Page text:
One Day Review
Every week a new adaptation is released into cinemas but rare is the film that manages to impress critics, fulfil the expectations of the readers and bring in the big bucks at the box office. For every Lord of the Rings there’s a The Lovely Bones, for every Twilight there’s an I Am Number Four and for every Sherlock Holmes there’s a Dracula (have you seen the Gary Oldman/Keanu Reeves/Winona Ryder adap? It makes me wince just thinking about it). It’s all well and good making a movie for an established audience but it’s worth remembering that these viewers have a very specific set of expectations, some so high that they are damn near impossible to reach.
I’ll admit, I’m not a die-hard One Day fan. The novel I mean. I haven’t got a well-thumbed paperback on the top shelf of my bookcase which I keep coming back to. Having said that, I did decide to read the book before seeing the film and finished it mere hours before heading out to the cinema. I’m a bit of a closet chick-lit geek and I love a good romance so the book was always bound to impress. There’s something about that One Day which seems so romantic and optimistic; how One Day can change everything and set the path for the rest of your life.
The story begins on 15th July 1988. Emma (Anne Hathaway) and Dexter (Jim Sturgess) have just graduated and circumstances have led to them fooling around in Emma’s tiny rented room in Edinburgh. After a brief bathroom break, the moment passes and the pair decide to remain ‘friends’. The film progresses, catching up with the pair on the same date for the next twenty years. They fall in and out of love, travel, build careers, etc, etc, and something always brings them back together.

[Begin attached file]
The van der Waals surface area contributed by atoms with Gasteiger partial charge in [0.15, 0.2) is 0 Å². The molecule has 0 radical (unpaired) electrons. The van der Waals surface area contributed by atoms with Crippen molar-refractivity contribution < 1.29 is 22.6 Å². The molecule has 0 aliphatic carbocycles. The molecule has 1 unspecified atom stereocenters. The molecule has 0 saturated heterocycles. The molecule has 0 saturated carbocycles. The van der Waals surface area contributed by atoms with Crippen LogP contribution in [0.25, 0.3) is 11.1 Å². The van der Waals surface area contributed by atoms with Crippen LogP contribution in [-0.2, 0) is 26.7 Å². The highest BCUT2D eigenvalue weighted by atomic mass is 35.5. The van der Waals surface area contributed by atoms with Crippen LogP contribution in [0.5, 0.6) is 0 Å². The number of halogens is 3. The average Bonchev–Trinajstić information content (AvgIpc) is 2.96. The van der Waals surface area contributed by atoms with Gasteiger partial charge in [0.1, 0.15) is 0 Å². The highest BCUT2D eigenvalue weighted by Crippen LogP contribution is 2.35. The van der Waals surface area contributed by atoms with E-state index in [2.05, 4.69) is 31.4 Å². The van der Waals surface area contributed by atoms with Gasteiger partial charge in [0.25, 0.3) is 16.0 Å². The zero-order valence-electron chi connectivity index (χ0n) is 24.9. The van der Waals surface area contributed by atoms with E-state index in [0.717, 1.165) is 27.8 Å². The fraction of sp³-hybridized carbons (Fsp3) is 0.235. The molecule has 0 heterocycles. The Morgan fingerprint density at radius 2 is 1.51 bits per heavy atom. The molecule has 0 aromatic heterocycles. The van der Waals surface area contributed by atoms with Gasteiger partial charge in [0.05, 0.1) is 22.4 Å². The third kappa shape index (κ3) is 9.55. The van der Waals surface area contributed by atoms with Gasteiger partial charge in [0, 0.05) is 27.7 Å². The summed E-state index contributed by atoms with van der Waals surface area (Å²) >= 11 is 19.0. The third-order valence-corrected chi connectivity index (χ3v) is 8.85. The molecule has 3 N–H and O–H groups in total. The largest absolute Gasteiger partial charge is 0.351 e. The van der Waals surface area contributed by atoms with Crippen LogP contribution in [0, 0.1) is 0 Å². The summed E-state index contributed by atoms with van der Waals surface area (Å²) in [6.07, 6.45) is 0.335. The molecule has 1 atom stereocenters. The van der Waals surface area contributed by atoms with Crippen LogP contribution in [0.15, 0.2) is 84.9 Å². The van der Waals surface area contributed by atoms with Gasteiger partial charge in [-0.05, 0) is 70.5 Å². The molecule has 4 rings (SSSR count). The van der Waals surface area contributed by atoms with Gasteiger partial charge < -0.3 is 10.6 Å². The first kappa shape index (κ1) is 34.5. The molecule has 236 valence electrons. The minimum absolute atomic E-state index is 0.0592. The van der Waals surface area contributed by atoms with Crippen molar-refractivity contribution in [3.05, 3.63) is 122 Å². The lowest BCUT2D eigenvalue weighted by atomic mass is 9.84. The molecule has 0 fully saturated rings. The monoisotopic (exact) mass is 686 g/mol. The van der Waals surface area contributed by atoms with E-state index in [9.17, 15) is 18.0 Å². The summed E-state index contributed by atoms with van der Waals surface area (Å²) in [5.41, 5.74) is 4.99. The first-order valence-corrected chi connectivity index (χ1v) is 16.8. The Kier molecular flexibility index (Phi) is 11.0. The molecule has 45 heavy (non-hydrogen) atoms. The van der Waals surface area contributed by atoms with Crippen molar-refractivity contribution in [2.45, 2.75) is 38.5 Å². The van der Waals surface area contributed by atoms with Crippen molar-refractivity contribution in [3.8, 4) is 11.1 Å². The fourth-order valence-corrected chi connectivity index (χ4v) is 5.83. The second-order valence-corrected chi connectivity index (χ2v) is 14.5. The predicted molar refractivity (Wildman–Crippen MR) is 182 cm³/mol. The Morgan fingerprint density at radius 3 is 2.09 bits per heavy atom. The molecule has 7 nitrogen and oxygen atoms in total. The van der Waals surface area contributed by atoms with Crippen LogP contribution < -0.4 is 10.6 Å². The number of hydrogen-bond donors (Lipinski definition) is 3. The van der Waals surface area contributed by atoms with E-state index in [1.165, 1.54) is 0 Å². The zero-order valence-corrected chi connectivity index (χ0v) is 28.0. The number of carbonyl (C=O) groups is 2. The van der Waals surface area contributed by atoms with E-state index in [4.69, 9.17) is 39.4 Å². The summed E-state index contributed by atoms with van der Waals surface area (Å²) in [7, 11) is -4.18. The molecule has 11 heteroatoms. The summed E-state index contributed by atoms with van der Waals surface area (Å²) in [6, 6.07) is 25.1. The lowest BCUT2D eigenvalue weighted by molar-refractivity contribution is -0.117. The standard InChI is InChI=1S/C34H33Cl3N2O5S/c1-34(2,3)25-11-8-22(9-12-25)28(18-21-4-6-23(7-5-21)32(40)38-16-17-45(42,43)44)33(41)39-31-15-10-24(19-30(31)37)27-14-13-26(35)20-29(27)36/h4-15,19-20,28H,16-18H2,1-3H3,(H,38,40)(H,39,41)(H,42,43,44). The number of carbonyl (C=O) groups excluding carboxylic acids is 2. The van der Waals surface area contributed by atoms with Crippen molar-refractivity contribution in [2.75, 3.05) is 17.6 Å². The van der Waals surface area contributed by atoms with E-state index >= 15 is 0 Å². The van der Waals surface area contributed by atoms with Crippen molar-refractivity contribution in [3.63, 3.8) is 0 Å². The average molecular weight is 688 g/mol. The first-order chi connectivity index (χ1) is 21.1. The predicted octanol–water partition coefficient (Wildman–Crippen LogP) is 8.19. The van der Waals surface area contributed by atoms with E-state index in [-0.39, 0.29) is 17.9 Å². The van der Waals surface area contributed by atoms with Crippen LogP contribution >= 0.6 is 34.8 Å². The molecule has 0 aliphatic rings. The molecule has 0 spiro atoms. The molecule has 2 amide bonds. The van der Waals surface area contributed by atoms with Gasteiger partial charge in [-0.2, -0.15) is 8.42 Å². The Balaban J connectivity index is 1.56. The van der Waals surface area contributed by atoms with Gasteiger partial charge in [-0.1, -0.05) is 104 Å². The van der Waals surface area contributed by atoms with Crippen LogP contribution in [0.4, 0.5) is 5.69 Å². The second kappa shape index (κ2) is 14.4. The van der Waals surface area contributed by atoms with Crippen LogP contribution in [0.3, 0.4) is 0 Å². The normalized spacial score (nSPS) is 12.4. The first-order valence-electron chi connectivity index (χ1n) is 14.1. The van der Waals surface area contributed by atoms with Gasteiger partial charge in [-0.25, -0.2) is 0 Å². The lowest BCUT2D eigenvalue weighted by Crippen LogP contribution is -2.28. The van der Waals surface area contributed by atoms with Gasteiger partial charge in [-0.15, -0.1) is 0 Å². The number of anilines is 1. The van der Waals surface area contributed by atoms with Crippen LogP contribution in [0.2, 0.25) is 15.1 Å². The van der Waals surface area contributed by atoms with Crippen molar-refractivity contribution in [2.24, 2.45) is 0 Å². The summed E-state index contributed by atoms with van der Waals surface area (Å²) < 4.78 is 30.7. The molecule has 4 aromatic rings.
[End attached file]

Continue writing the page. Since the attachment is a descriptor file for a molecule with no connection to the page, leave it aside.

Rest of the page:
As a film it doesn’t always work, as it’s difficult to conceive twenty years on screen. The ageing process consists of a few haircuts for Hathaway and grey hairs for Sturgess. It’s only when the date appears on the screen and when the central characters discuss their ages and ‘how far they’ve come’ that we remember the passing of time. The will they/won’t they romance is believable however and both leads are pleasantly charming, but I couldn’t get past Hathaway’s terrible accent! Emma is meant to be from Yorkshire and aside from the odd comment or phrase, she just sounded vaguely English/posh American. No mention is ever made in the film to where Emma is from so the producers would have done well to just make the heroine from some unnamed town/city and use the typical American version of the English accent (posh, non-regional).
With most adaptations, aspects from the novel are either rushed or removed entirely. Where this is particularly significant here is with Dexter’s party lifestyle. His alcohol and drug abuse (not a spoiler – it’s in the trailer) is watered down (most likely to enable the film to be viewed by as many people as possible, regardless of age) and seems to come and go at the drop of a hat.
Like PS I Love You and Confessions of a Shopaholic before it (two novels I loved and films I almost hated), as a stand-alone film, it’s perfectly average. As an adaptation, it’s terrible.